“Oh my god,” he says, throwing his arms around Henry, and for a moment, he thinks something awful must have happened, before realizing that it already happened to him.

“It’s okay,” says Henry, and of course it’s not, but today has been so weird that everything before it feels a little like a dream. Or maybe this is the dream? If it is, he’s not all that eager to wake up. “It’s okay,” he says again.

“It doesn’t have to be okay,” says Robbie. “I just want you to know I’m here, I would have been there last night, too—I wanted to come over when you didn’t answer your phone, but Bea said we should give you space, and I don’t know why I listened, I’m sorry.”

It comes out in a single stream of words.

Robbie’s grip tightens as he talks, and Henry savors the embrace. They fit together with the familiar comfort of a well-worn coat. The hug lingers a little too long. Henry clears his throat and pulls back, and Robbie gives an awkward laugh and turns away, his face catching the light, and Henry notices a fine streak of purple along Robbie’s temple, right where it meets his sandy hairline.

“You’re glittering.”

Robbie scrubs halfheartedly at the makeup. “Oh, rehearsal.”

There’s an odd shine in Robbie’s eyes, a glassiness Henry knows too well, and he wonders if Robbie’s on something, or if it’s simply been awhile since he slept. Back in college, Robbie would get so high on drugs or dreams or big ideas that he’d have to burn all the energy out of his system, and then he’d crash.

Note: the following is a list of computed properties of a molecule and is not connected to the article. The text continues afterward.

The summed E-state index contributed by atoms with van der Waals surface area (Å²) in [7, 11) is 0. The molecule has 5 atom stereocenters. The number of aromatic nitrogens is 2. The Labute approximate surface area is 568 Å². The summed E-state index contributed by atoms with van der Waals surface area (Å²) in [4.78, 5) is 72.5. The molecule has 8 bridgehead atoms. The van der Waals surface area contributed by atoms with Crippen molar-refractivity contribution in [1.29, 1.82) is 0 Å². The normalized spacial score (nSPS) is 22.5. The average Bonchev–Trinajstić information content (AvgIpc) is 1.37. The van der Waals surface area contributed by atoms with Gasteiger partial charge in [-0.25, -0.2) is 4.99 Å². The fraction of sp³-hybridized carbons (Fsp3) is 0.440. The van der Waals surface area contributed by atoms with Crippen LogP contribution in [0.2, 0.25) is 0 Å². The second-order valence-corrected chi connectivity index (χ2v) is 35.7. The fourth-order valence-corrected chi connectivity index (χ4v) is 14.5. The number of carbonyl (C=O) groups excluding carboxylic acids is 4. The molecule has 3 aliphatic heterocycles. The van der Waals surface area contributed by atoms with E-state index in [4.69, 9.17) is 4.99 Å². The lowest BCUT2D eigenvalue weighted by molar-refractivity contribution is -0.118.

The door chimes.

“Son of a bitch,” announces Bea, slamming her satchel down on the counter. “Ostrich-minded motherfucker.”

“Customers,” warns Henry, even though the only one currently nearby is a deaf older man, a regular named Michael who frequents the horror section.

“To what do we owe this tantrum?” asks Robbie cheerfully. Drama always puts him in a good mood.

“My asshole adviser,” she says, storming past them toward the art and art history section. They share a look, and trail after her.

“He didn’t like the proposal?” asks Henry.

Bea has been trying to get a dissertation topic approved for the better part of a year.

“He turned it down!” She whips down an aisle, nearly toppling a pile of magazines. Henry follows behind her, doing his best to right the destruction in her wake.

“He said it was too esoteric. As if he’d know the meaning of the word if it blew him.”

“Use it in a sentence?” asks Robbie, but she ignores him, reaching up to pull down a book.

“That closed-minded—”

And another.


And another.


“This isn’t a library,” says Henry as she carries the pile to the low leather chair in the corner and slumps into it, startling the orange lump of fur from between a pair of worn pillows.

“Sorry, Book,” she mutters, lifting the cat gingerly onto the back of the old chair, where he does his best impression of an inconvenienced bread loaf. Bea continues to emit a low stream of curses as she turns the pages.

“I know just what we need,” says Robbie, turning toward the storeroom. “Doesn’t Meredith keep a stash of whisky in the back?”

And even though it’s only 3 P.M., Henry doesn’t protest. He sinks onto the floor, sits with his back to the nearest shelf, legs stretched long, feeling suddenly, unbearably tired.

Bea looks up at him, sighs. “I’m sorry,” she starts, but Henry waves her away.